Date: Mon, 17 Jun 1996
I hadn't intended it as a father's day thing, but my parents were coming to town this weekend and I got my dad up in my plane. Oh what a feeling!
My dad has maybe about 1200 hrs, most of it 40 years ago in B-25s. He's now current in the low-end Cessnas and flies maybe 2 hours a month. He also took about 4 hours in USUA training 2 years ago. So anyway, I figure he's maybe a little rusty in type. I made him stop by on the way up from So. Cal and get a couple times around the pattern with my old BFI. Hearing about how that went, I'm glad I did require the familiarization. He related that the instructor said after the 4th landing ..."well, you had that one pretty much the whole way in." (gulp)
Getting into my Firestar, my dad did a little bit of taxiing, one higher speed taxi down the runway, then said he'd go for it. I had given him all the particulars and suggested his first pass be an approach and 5-10' agl pass. He couldn't get the darn thing down and passed over at 100'. He told me later he couldn't see the altimeter either, and that's why he climbed to what looked like a 1200'agl pattern. He was also "used to" the Quicksilver w/ 2 aboard, which sinks badly compared to our fine Kolbs. So, he came back around with a real 5 ft pass, although bobbling a little w/ over-control. Then he came around again and flared out to stall speed -- but still with 20' of altitude left! This in spite of my major warnings over everything else -- i didn't crowd his brain w/ a lot of fluff, honest. I bit my lip and the plane hung on till about 5-6' and dropped in. The landing gear sucked up the drop and he went around and did it again. ...ouch, but successful in the traditional sense (he walked away).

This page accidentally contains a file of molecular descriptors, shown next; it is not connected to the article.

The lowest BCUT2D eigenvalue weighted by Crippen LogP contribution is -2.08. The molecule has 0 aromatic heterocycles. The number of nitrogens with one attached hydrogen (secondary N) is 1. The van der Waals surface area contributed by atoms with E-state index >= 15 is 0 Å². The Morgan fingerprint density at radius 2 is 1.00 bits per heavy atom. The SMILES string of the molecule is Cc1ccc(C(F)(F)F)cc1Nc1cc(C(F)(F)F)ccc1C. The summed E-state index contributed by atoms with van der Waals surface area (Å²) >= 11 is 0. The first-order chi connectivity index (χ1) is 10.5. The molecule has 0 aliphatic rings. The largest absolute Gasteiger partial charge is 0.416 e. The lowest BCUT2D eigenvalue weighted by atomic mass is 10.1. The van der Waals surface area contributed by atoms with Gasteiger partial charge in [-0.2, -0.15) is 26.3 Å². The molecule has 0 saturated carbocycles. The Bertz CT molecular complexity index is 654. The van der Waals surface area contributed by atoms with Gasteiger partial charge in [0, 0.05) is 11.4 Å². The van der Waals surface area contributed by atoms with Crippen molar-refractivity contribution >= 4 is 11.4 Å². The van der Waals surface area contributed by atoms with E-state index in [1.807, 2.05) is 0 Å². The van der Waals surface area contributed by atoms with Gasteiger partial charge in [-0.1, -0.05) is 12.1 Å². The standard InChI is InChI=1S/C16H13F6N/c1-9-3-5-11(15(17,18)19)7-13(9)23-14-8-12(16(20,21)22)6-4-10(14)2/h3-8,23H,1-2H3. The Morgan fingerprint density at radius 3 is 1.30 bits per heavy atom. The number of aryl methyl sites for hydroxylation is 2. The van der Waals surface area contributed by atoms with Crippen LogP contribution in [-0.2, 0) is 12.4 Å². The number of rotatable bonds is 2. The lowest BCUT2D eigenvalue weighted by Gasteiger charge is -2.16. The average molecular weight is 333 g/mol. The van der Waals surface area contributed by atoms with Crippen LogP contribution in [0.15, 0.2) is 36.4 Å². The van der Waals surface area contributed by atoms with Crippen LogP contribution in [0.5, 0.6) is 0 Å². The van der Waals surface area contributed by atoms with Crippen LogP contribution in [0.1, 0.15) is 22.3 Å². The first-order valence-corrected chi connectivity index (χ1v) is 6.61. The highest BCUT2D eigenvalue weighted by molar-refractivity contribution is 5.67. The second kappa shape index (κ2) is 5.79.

We went home for some mid-day family obligations and returned later to see if maybe he had thought thru the correct method enf to pull it off a little nicer. Much to my relief, and mutual satisfaction, he had. He went around 4 or 5 times and made perfect landings each time. Yahoo!
In all, with everything my dad has helped me with and inspired in me, it was one of the most gratifying moments I've ever experienced. Ever.
Date: Fri, 2 Aug 1996
A couple weeks ago I went flying for a good part of Saturday and Sunday. On the way back into my home area I saw a large disked field with 3 dust devils churning up in the afternoon heat. I'm in the Sacramento valley, and this afternoon was about 105, which is not uncommon. Having toyed w/ thermals a little in the past, i headed right for the biggest of the dust devils. I entered it at 1000'AGL and backed off to 3400 rpm, and circled at 35-40mph. I stayed here quite awhile, maybe about 5-8 minutes. Although not spectacular, i continually gained altitude, and decided i'd had enough at 3000'. Interestingly, I noticed that there were a lot of swallows that seemed to be riding the thermal as well.
Another fun thing I did was a variation on an exercise given to me during my early UL training. That is, to fly the plane at minimum flying speed right along the runway, usually with wheels skipping about half the time. The challenge exercises all 4 control inputs: rudder,elevator,aileron, and throttle. The variation, which was partly just luck, was that I got the tailwheel to ride smoothly along the strip for several seconds without the mains touching. This is impossible if it is a little gusty, because you obviously can't predict the changing wind. But it's possible in steady air and nets the same satisfaction as doing a tight 360 turn and hitting your prop wash as you come around.